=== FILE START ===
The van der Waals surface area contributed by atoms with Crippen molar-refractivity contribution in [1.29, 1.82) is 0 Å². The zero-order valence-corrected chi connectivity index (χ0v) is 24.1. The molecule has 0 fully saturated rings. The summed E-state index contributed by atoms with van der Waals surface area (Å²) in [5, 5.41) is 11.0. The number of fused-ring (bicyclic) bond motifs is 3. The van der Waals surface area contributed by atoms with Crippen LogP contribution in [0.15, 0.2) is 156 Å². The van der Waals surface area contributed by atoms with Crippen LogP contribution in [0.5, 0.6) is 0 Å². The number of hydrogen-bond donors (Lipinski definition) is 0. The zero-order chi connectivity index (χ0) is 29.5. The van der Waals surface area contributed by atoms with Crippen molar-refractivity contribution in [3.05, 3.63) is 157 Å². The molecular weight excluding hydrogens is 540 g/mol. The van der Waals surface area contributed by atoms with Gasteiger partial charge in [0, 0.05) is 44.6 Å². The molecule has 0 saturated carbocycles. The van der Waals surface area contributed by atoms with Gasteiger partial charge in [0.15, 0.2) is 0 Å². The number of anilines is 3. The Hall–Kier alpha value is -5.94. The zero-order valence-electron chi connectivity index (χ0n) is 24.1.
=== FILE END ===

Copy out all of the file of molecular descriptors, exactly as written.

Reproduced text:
The van der Waals surface area contributed by atoms with Crippen molar-refractivity contribution in [1.29, 1.82) is 0 Å². The zero-order valence-corrected chi connectivity index (χ0v) is 24.1. The molecule has 0 fully saturated rings. The summed E-state index contributed by atoms with van der Waals surface area (Å²) in [5, 5.41) is 11.0. The number of fused-ring (bicyclic) bond motifs is 3. The van der Waals surface area contributed by atoms with Crippen LogP contribution in [0.15, 0.2) is 156 Å². The van der Waals surface area contributed by atoms with Crippen LogP contribution in [0.5, 0.6) is 0 Å². The number of hydrogen-bond donors (Lipinski definition) is 0. The zero-order chi connectivity index (χ0) is 29.5. The van der Waals surface area contributed by atoms with Crippen molar-refractivity contribution in [3.05, 3.63) is 157 Å². The molecular weight excluding hydrogens is 540 g/mol. The van der Waals surface area contributed by atoms with Gasteiger partial charge in [0, 0.05) is 44.6 Å². The molecule has 0 saturated carbocycles. The van der Waals surface area contributed by atoms with Gasteiger partial charge in [0.15, 0.2) is 0 Å². The number of anilines is 3. The Hall–Kier alpha value is -5.94. The zero-order valence-electron chi connectivity index (χ0n) is 24.1.